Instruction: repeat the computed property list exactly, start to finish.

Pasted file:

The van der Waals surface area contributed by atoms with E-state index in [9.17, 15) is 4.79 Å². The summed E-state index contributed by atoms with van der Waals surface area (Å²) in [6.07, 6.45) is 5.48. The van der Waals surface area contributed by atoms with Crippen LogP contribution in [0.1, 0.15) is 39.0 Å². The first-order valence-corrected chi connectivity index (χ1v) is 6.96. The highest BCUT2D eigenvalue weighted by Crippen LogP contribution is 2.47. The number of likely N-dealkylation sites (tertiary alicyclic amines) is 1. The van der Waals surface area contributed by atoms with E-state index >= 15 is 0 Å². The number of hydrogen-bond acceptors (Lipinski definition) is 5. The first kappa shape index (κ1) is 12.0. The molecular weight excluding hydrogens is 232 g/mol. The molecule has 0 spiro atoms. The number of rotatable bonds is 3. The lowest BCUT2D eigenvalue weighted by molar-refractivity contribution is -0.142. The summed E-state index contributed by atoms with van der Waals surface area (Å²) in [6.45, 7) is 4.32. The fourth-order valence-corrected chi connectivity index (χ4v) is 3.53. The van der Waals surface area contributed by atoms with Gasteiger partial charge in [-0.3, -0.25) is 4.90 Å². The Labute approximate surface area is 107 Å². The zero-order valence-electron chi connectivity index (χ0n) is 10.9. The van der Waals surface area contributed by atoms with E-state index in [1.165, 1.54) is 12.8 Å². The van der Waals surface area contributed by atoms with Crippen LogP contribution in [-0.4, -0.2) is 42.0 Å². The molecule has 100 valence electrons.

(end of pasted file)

The van der Waals surface area contributed by atoms with E-state index in [9.17, 15) is 4.79 Å². The summed E-state index contributed by atoms with van der Waals surface area (Å²) in [6.07, 6.45) is 5.48. The van der Waals surface area contributed by atoms with Crippen LogP contribution in [0.1, 0.15) is 39.0 Å². The first-order valence-corrected chi connectivity index (χ1v) is 6.96. The highest BCUT2D eigenvalue weighted by Crippen LogP contribution is 2.47. The number of likely N-dealkylation sites (tertiary alicyclic amines) is 1. The van der Waals surface area contributed by atoms with E-state index >= 15 is 0 Å². The number of hydrogen-bond acceptors (Lipinski definition) is 5. The first kappa shape index (κ1) is 12.0. The molecular weight excluding hydrogens is 232 g/mol. The molecule has 0 spiro atoms. The number of rotatable bonds is 3. The lowest BCUT2D eigenvalue weighted by molar-refractivity contribution is -0.142. The summed E-state index contributed by atoms with van der Waals surface area (Å²) in [6.45, 7) is 4.32. The fourth-order valence-corrected chi connectivity index (χ4v) is 3.53. The van der Waals surface area contributed by atoms with Gasteiger partial charge in [-0.3, -0.25) is 4.90 Å². The Labute approximate surface area is 107 Å². The zero-order valence-electron chi connectivity index (χ0n) is 10.9. The van der Waals surface area contributed by atoms with E-state index in [1.165, 1.54) is 12.8 Å². The van der Waals surface area contributed by atoms with Crippen LogP contribution in [-0.4, -0.2) is 42.0 Å². The molecule has 100 valence electrons.